Developer Tea

Learning React - Part 1 (More than just tooling)

Episode Summary

Usually, on this show, we talk about ideas or research, but in today's episode, we're talking about my personal experience learning React and how we can apply an experience of learning in your career as you're using it.

Episode Notes

Usually, on this show, we talk about ideas or research, but in today's episode, we're talking about my personal experience learning React and how we can apply an experience of learning in your career as you're using it.

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Episode Transcription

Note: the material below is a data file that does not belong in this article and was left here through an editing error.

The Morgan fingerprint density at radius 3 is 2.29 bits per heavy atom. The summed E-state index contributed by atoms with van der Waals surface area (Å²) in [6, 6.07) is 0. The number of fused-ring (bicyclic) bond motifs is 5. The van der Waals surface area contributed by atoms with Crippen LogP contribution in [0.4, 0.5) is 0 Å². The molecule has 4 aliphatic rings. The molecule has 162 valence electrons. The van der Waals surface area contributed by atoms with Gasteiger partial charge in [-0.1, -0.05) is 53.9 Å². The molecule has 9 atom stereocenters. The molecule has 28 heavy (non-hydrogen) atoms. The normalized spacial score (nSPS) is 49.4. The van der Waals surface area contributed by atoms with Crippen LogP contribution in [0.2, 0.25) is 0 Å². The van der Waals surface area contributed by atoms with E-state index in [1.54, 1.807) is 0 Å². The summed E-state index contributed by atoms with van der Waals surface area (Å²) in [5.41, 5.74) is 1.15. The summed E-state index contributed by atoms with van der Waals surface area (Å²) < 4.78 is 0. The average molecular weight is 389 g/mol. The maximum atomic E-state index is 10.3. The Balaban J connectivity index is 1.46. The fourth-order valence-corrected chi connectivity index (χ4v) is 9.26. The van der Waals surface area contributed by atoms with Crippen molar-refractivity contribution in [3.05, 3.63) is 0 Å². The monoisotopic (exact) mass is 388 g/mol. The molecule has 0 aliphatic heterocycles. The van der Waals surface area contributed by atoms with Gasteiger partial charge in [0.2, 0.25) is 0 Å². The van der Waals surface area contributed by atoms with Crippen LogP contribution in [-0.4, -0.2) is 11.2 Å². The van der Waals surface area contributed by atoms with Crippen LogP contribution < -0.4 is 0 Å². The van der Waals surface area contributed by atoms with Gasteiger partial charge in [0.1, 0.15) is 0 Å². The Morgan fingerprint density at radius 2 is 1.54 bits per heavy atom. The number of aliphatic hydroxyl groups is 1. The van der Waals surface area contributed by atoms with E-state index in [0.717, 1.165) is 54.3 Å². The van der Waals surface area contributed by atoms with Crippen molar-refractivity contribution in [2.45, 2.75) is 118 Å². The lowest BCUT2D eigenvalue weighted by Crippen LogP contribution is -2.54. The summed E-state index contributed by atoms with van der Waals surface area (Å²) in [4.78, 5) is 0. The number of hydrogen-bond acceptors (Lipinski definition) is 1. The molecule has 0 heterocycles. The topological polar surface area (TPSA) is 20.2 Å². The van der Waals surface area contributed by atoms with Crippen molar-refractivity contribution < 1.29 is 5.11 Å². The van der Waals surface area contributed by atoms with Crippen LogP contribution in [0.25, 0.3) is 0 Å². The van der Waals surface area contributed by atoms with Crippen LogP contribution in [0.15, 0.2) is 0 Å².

Usually on the show I talk about ideas and typically those ideas are not just my own ideas. A lot of the time it's based on research and my commentary around that research and how that might apply to you as a developer. Today's episode we're going to veer a little bit away from that. We're going to talk about my personal experience and on top of that we're actually going to talk about a specific technology. I've learned react over the past couple of years and even saying that sentence feels wrong to me because I think you don't really ever learn a technology. You use it in different ways and sometimes you use it well and other times maybe you're learning better ways to use it. Even though we're talking about using react in today's episode, a lot of what I'm going to talk about can apply to a lot of different technology. Really, this is an episode about the experience of learning and more importantly the experience of learning as kind of a non-beginner, learning something in your career as you're actually using it. More than approaching this from the perspective of trying to get from ground zero to workable to a higherable, instead I had to approach this from the perspective of already having usable skills, already having marketable skills and trying to add to that list. A lot of developers who are listening to the show right now, hopefully you can relate to this conundrum. That's what we're talking about in today's episode. It's a little bit different. My name is Jonathan Cutrell, you're listening to Developer Tea. My goal on this show is to help driven developers like you connect to your career purpose and do better work so you can have a positive influence on the people around you. Before we dive into today's episode any further, I want to take a moment to thank today's sponsor, Linode. If you've been listening to Developer Tea for very long at all, then you know about Linode. Linode is providing Developer Tealisteners with $20 worth of credit. That's equivalent to four free months on their service. Now what does that mean? That means that you can actually get started with Linode for as little as $5 a month. So even after that $20 worth of credit runs out, you're only going to be paying $5 a month on that intro plan. That plan gets you a gigabyte of RAM on in Linode server. Again, that's $5 a month. They also have much more sophisticated plans like their high memory plans that start at 16 gigabytes a month. They have a seven day money back guarantee and you can get a server running in just a few minutes with your choice of Linux distribution resources and the location, the physical location of that server. Now something that you may not know, even if you are a listener of Developer Tea is that Linode is hiring. You can find out more about Linode's positions, their open positions by going to slash careers. And you can take advantage of that $20 worth of credit by using the promo code Developer Tea2018 at checkout head over to slash Developer Teathat's all one word, slash Developer Teato get started today. Thanks again to Linode for sponsoring today's episode. So if you are a developer, especially if you're already in your career, then either you have heard that it's important to continue learning or eventually you will. You'll hear it on this podcast, but you'll learn it from all of your peers. Hopefully you work in an environment where learning is encouraged. And even if you don't, eventually you're learning is kind of required anyway. Not only is it encouraged, but to stay afloat, to stay competitive as a developer, you almost will certainly will have to add to your skill list. We've talked about this on the show quite a bit. And this is a conundrum because the rate at which new tools are coming on the market, and even the rate at which the old tools that many of us already know and have used for years are being updated or otherwise deprecated and replaced, that rate far outpaces any of our ability to learn, to add those skills to our toolset. This is very different from a lot of other career paths. Developers face a new challenge in this arena because hypothetically speaking, most other career paths, they kind of merge best practices with best tooling. Think about that for a second. If you are a welder, your toolset is probably going to stay relatively static. You might get a new tool that looks a lot like the old one, perhaps. It's constructed better, made out of better materials, but the practice, the actual welding process is largely the same. The principles that underlie it, they're largely the same. And so the tool kind of becomes a part of the DNA of those best practices. And this isn't as true for developers. We have some best practices, but in many ways they become somewhat distant from the tooling itself. And the tooling, well, it's quite frankly a pretty large part of what we do as developers. It's not to say that it's all that we do or that it has to be complex or even that you have to have a wide variety of tools. You can succeed as a developer with a very narrow variety of tools. However, that is increasingly less true. Now again, that doesn't mean that you're doomed. The outpacing of those new tools on the market doesn't mean that suddenly the tool link that you do have the ability to learn and you do have the resources and time to learn that that tooling is not going to be valuable. That's not at all what it means. Instead it means that you have to choose a strategy. You have to decide not only what you should learn, but also what you shouldn't, things that you shouldn't put your time in to. Things or frameworks or ways of thinking and doing, even entire paradigms of programming, that you don't necessarily have to master to be successful. In particular, to be successful with a career in development. But with that said, there is this constant tension, this pulling between trying to learn new things and being productive with the things you already know how to use. And so there's a lot of ways to go about making a decision to finally pull the trigger to invest the time to learn something new. There are a lot of heuristics you can use and probably even formulas out there that people use to decide when they're going to learn a new tool. You may use something, for example, as a front end developer, like a front end budget. Your front end budget requires that you learn how to, for example, use SVGs. Right? Hopefully that's on your list of things that you use as a front end developer, but it's not always cut and dry. There's not a perfect, reliable formula for when you should pull that trigger, when you should spend the time to learn something. In this particular case, for me, the formula or maybe better put the heuristic, the gut feeling that I had was, I'm interested in this. And it seems like it's gaining a lot of traction. And the second part of the gut feeling that I had was, ideologically, appreciate what react is doing. And then the final gut feeling or perhaps draw the heuristic that I used was the pain that I was experiencing with my existing tooling. If you're not familiar with React, then you're probably not a web developer at this point. Or maybe you use something similar to React, or you've heard of something similar to React. But the pain that React, at least at the time, was going to solve for me was managing state in a reasonably complex web application, managing state of a variety of widgets on the page, or even routing state, what URL should I be on. And React wasn't the first on the scene to help with this kind of thing. I mostly had heard about other frameworks that addressed similar problems that created a little bit more structure, and this was appealing to me, even though if at first I didn't really understand exactly what that meant, I didn't really know how everything would fit together. I just was attracted to the idea of having a more structured application process. And so I started to look into these things, but I didn't have the time and I couldn't justify it to my employer at the time, because what we were doing was more or less working. We were able to accomplish what we were trying to accomplish, relatively under budget. And so this springs up kind of the first point. There's not always a direct and immediate monetary gain that you can prove. Sometimes it takes time and it takes measurement. And even then it's a theory until you actually go out and learn. Learning is risky, taking time to invest in something that doesn't have a direct return has latent returns. This is called investment and it's risky by nature. Most investments are. So you may feel the draw to learn and to add new skills to your list of capabilities. For you personally, but also even for your employer, you may feel that this is a strong move. But you have to understand that from your employer's perspective, it may not be as cut and dry as it is for you. And you'll notice that many things that we talk about in today's episode, they end up not being cut and dry. They end up being much more complicated and nuanced than simply finding a new tool that you think you should use and investing the time into using it. Eventually react, the early versions of react were released and I watched the progress of this early release and I was excited by kind of the ideological concepts again because everything that I was hearing was basically addressing the pain points that I saw in my existing code. The problem was that I couldn't be productive in it on day one. I didn't totally understand how JSX was working for example. So getting from the first kind of interest level to working code, there was a little bit of a barrier there. But I finally encountered an application that we were hired to build and the application was sufficiently complex that we couldn't really discuss out loud how we would build it without a better state management approach. So this was the perfect opportunity to use a tool that was better suited for the job and it just so happened that with react, the state management stuff became significantly easier. Well, that's what I thought anyway. Although at the surface level, the state management of the application seems like it would have been a whole lot easier to manage and react. I found out quickly that all of the example applications that I had seen before, they were clean. They represented the best parts. They were kind of the advertisement, the easy advertisement for react. And so I had to learn the hard way that apps still are ugly sometimes. Sometimes the first version, especially when you're learning, the first version is going to be maybe even uglier than if you hadn't used that new tool. Now I want to be very clear. It wasn't that using react was the wrong choice. Looking back now, I think I could write a much better application and I would absolutely use react for that application. But the problem that I had was expecting that the tool and learning the tool itself would kind of come with all of the benefits that the tool promised. This wasn't an accurate picture of reality. I had kind of misguided perception and misguided expectations of what react was providing to me. React was not providing me a restricted tool set where I couldn't screw up. It wasn't providing to me best practices in a library. It wasn't providing me a guarantee of clean code, of working code. It certainly didn't provide me an automatic button for cleaning up the code. It wasn't like I could take my old code and shove it into this new tool and suddenly expect things to get better. Instead, what react provided me was quite literally just a tool, a new tool. A new tool with new capabilities, but also new hazards, new ways of screwing up, new ways of introducing bad code. A few years later, I encountered an application that kind of took this to the max. The architecture of the application was very difficult to understand and a lot of the internals of the app were still kind of skirting around things that react provide support for. They're managing state on their own. They were manipulating the DOM and ultimately all of those details aside, a lot of the benefits of using React were not apparent. I consider this a kind of morphed type of appropriation where we take a tool as a developer and we put it into our tool set by including it in our code base somehow using parts and pieces and features from that particular tool set, but not really gaining the real benefits out of it. We're just kind of abusing it so that we can say that we're using it. This has been another lesson for me that as I use React, many times I'll find myself trying to force an old pattern or a pattern that is different from what the kind of the tool would naturally support. I have to take a step back and learn a different way of thinking. Ultimately, that may be my biggest message for today's episode and that is that when you learn new tools, you're not going to get the best practices that go along with those tools for free. You have to adapt the way that you think. If you're thinking about learning React, I encourage you to instead of viewing this as learning the tool, view this as learning the concept, start by understanding why React exists in the first place. This is true for any tool. Start by understanding what this tool does differently from another one. Try to learn the ideology of the tool. Bounce that against the best practices that you already know as developer. Bounce that against the design patterns that you know about. Watch out for things like code smells. Imagine what it would take to test that code as a side point. If your code becomes very difficult to test, then you're probably doing something poorly. You're probably doing something that you could be doing better differently. I've learned a lot more on my journey of learning React. I've learned a lot about people. You can learn this with any tool about how people gather around a tool and how the tool evolves in response to a community. It's especially true for open source tooling and for supporting tooling, things that use React and that React users can use as well. I've learned a lot about how to approach code differently. I'm going to share some of that in future episodes. For this episode, I just want to encourage you to think about your tooling a little bit differently. Instead of learning a tool, you're using a tool to learn a concept. The tool itself is kind of an implementation detail. It's an afterthought. The tool may make something possible, but the concept is what makes it valuable. If you take nothing away from today's episode, then take that away. You can transfer concepts between tools. When something comes along and unseats React, or perhaps is just a competitor to it, you can take the concepts that you've learned by using the tool React and transfer them. They become less volatile. They become much more sustainably valuable than if you only learned the syntax, how to use a tool. Thank you so much for listening to today's episode of DeveloperT. I hope this resounded with some of you who are learning React today. I encourage you to set a personal level, I think, React as an excellent tool set. Certainly not the only good JavaScript tooling available. If you're starting out as a developer, or if you are a seasoned web developer, or even not a web developer, if you're a native developer, then encourage you to take a look at React. If you haven't already, it seems like a little bit of a big of a thing now. Certainly, if this is the first time that you're hearing about it, spend some time doing what it would research, it is incredibly important to software Developer Today. Thank you so much for listening. Thank you again to today's episode sponsor, Linode. Linode is going to give you $20 worth of credit. Just by heading over to slash developerT, you can get that credit applied to your account. $20 is worth four months on Linode's introductory service. Head over to slash developerT. Thank you again to Linode. Thanks so much for listening. Until next time, enjoy your tea.